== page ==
Configuring Numbered Standard IPv4 ACLs

To configure numbered standard IPv4 ACLs on a Cisco router, you must create a standard IPv4 ACL and activate an ACL on an interface. The access-list command creates an entry in a standard IPv4 traffic filter list.

The ip access-group command links an existing ACL to an interface. Only one ACL per protocol, per direction, and per interface is allowed.

NOTE To remove an IP ACL from an interface, first enter the no ip access-group name/ number [in|out]command on the interface; then enter the global no access-list name/number command to remove the entire ACL.

The following provides an example of the steps that are required to configure and apply a numbered standard ACL on a router:

Step 1 Use the access-list global configuration command to create an entry in a standard IPv4 ACL.

RouterX(config)# access-list 1 permit 172.16.0.0 0.0.255.255

Enter the global no access-list access-list-number command to remove the entire ACL. The example statement matches any address that starts with 172.16.x.x. You can use the remark option to add a description to your ACL.

Step 2 Use the interface configuration command to select an interface to which to apply the ACL.

RouterX(config)# interface ethernet 1

After you enter the interface command, the command-line interface (CLI) prompt changes from (config)# to (config-if)#.

Step 3 Use the ip access-group interface configuration command to activate the existing ACL on an interface.

RouterX(config-if)# ip access-group 1 out

To remove an IP ACL from an interface, enter the no ip access-group access-list-number command on the interface.

This step activates the standard IPv4 ACL 1 on the interface as an outbound filter.

Example: Numbered Standard IPv4 ACL—Permit My Network Only

For the network shown in Figure 6-13, you want to create a list to prevent traffic that is not part of the internal networks (172.16.0.0/16) from traveling out either of the Ethernet interfaces.

Figure 6-13 Standard ACL Permitting a Specific Network

172.16.3.0

172.16.4.0

172.16.4.0

172.16.4.13

The configuration in Example 6-2 provides a solution for this example.

Example 6-2 Access List Preventing All Non-172.16.0.0 Traffic

RouterX(config)# access-list 1 permit 172.16.0.0 0.0.255.255

(implicit deny all - not visible in the list) (access-list 1 deny 0.0.0.0 255.255.255.255) RouterX(config)# interface ethernet 0 RouterX(config-if)# ip access-group 1 out RouterX(config)# interface ethernet 1 RouterX(config-if)# ip access-group 1 out

Table 6-2 describes the command syntax that is presented in Example 6-2. Table 6-2 Numbered Standard IPv4 ACL Example Permitting a Specific Network

access-list Command Parameters

Description

1

ACL number that indicates that this ACL is a standard list

permit

Indicates that traffic that matches the selected parameters is forwarded

172.16.0.0

IP address that is used with the wildcard mask to identify the source network

0.0.255.255

Wildcard mask; 0s indicate positions that must match, and 1s indicate "don't care" positions

ip access-group 1 out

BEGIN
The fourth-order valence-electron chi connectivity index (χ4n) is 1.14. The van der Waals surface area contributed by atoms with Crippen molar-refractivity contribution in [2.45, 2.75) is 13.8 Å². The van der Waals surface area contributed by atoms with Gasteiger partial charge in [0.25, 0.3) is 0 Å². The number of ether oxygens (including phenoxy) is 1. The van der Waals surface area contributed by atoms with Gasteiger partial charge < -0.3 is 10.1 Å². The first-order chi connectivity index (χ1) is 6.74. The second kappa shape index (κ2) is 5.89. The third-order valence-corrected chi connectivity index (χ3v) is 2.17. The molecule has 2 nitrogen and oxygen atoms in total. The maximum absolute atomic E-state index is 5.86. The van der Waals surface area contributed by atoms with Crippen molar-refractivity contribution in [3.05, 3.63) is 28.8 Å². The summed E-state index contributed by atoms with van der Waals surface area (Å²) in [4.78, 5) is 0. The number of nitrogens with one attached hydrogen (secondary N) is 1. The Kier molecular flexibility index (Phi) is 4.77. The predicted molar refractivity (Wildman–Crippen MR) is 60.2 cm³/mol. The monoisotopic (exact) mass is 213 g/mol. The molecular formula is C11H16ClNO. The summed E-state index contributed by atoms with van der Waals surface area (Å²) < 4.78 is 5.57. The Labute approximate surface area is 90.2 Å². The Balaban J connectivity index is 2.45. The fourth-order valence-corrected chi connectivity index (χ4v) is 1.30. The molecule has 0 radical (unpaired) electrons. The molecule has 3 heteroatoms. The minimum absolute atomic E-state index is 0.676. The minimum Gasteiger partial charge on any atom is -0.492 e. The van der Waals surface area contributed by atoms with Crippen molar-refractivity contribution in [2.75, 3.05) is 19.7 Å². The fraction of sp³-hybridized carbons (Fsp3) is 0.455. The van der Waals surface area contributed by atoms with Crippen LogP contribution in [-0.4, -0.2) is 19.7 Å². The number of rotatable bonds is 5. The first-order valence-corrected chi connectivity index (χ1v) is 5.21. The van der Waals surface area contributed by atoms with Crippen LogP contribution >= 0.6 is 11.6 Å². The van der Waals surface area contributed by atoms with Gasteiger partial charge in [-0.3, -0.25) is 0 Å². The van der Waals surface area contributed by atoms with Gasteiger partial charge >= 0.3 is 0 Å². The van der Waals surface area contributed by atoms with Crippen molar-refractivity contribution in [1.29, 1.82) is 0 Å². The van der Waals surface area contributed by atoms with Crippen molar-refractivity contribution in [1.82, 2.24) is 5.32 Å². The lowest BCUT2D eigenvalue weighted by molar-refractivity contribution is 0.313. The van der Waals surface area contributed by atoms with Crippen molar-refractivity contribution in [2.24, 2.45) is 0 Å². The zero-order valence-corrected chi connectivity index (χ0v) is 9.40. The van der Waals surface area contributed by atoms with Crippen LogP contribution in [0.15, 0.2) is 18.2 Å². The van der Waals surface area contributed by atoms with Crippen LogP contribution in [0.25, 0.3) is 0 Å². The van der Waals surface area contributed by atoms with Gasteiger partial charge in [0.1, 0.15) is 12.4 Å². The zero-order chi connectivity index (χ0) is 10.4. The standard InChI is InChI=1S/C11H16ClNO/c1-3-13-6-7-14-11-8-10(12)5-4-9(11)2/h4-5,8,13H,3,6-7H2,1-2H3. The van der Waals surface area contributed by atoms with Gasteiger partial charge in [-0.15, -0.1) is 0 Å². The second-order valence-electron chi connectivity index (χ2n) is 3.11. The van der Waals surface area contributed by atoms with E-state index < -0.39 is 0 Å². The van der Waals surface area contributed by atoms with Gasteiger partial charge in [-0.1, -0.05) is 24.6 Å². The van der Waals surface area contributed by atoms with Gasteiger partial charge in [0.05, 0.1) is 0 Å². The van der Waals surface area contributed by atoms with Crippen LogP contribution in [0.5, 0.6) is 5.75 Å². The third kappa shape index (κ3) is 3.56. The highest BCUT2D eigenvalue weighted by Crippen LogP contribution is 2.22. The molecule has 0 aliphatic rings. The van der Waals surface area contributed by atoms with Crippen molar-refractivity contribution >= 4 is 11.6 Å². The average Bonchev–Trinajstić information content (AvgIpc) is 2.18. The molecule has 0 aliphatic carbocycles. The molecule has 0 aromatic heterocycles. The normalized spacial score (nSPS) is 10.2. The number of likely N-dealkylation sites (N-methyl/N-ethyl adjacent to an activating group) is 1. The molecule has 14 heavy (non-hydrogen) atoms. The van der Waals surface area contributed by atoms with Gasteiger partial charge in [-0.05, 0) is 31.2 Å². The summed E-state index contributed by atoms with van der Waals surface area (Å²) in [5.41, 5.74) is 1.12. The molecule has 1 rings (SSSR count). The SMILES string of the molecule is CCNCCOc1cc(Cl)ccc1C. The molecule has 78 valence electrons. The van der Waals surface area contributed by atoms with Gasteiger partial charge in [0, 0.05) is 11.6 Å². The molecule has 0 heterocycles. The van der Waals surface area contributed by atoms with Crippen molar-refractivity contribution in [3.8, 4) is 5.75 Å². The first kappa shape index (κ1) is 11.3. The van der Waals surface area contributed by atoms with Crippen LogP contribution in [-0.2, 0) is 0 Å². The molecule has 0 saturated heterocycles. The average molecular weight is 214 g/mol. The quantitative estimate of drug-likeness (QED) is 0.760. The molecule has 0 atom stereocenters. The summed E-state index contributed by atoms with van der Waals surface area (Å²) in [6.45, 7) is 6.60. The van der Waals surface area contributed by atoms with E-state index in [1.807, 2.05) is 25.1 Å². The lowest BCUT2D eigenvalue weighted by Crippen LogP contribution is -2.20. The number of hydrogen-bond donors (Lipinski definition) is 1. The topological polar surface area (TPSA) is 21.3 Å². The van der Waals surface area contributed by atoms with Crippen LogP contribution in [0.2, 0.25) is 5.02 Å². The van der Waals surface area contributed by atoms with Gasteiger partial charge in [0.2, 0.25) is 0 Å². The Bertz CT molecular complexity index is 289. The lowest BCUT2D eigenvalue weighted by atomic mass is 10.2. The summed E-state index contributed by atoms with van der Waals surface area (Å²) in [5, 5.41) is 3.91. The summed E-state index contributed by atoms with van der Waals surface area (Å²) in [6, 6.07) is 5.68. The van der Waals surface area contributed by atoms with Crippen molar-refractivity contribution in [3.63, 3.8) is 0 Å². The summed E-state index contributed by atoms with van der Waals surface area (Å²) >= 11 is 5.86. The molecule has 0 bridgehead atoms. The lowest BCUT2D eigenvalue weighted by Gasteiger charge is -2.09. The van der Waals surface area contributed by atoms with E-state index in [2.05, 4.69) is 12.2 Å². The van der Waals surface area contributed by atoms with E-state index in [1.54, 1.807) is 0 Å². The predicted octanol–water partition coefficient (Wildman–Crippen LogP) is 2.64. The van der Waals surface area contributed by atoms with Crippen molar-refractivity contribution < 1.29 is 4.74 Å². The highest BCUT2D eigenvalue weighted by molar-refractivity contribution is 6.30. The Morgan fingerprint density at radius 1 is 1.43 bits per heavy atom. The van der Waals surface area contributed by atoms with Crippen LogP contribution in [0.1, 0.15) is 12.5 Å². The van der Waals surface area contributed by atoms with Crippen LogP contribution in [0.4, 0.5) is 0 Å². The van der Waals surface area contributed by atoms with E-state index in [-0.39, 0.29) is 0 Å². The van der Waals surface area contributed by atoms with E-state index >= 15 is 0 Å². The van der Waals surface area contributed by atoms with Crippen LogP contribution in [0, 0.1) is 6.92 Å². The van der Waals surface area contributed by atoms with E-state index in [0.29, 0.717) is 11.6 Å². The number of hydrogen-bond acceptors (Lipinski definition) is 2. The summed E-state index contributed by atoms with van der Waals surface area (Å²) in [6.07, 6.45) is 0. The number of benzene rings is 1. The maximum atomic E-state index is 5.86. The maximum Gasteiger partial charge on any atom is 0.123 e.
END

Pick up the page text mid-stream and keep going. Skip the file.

Links the ACL to the interface as an outbound filter

This ACL allows only traffic from source network 172.16.0.0 to be forwarded out on E0 and E1. Traffic from networks other than 172.16.0.0 is blocked.

Example: Numbered Standard IPv4 ACL—Deny a Specific Host

For the network shown in Figure 6-14, you want to create a list to prevent traffic that originates from host 172.16.4.13 from traveling out Ethernet interface E0.

Figure 6-14 Standard ACL Denying a Specific Host

172.16.3.0

172.16.4.0

Figure 6-14 Standard ACL Denying a Specific Host

172.16.3.0

172.16.4.0

172.16.4.13

Typical Routing Table

172.16.4.13

The configuration in Example 6-3 provides a solution for this example.

Example 6-3 Access List Preventing Traffic Originating from a Specific Host

RouterX(config)# access-list 1 deny 172.16.4.13 0.0.0.0 RouterX(config)# access-list 1 permit 0.0.0.0 255.255.255.255

(implicit deny all)

(access-list 1 deny 0.0.0.0 255.255.255.255) RouterX(config)# interface ethernet 0 RouterX(config-if)# ip access-group 1 out

Table 6-3 describes the command syntax that is presented in Example 6-3.

Table 6-3 Numbered Standard IPv4 ACL Example Denying a Specific Host

access-list Command Parameters

Description

1

ACL number that indicates that this ACL is a standard list.

deny

Indicates that traffic that matches the selected parameters is not forwarded.

172.16.4.13

IP address of the source host.

0.0.0.0

A mask that requires the test to match all bits. (This is the default mask.)

permit

Indicates that traffic that matches the selected parameters is forwarded.

0.0.0.0

IP address of the source host; all 0s indicate a placeholder.

255.255.255.255

Wildcard mask; 0s indicate positions that must match, and 1s indicate "don't care" positions.

All 1s in the mask indicate that all 32 bits are not checked in the source address. In other words, any address will match.

This ACL is designed to block traffic from a specific address, 172.16.4.13, and to allow all other traffic to be forwarded on interface Ethernet 0. The 0.0.0.0 255.255.255.255 IP address and wildcard mask combination permits traffic from any source. This combination can also be written using the keyword any.

Example: Numbered Standard IPv4 ACL—Deny a Specific Subnet

In Figure 6-15, the goal is to create a list to prevent traffic that originates from the subnet 172.16.4.0/24 from traveling out Ethernet interface E0.

Figure 6-15 Standard ACL Denying a Specific Subnet

172.16.3.0

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  • kalle viinikainen
    Which command is used to create a standard numbered IPv4 ACL?
    1 year ago
  • walter
    How do you modify a standard ipv4 acl using sequencing numbers?
    3 months ago

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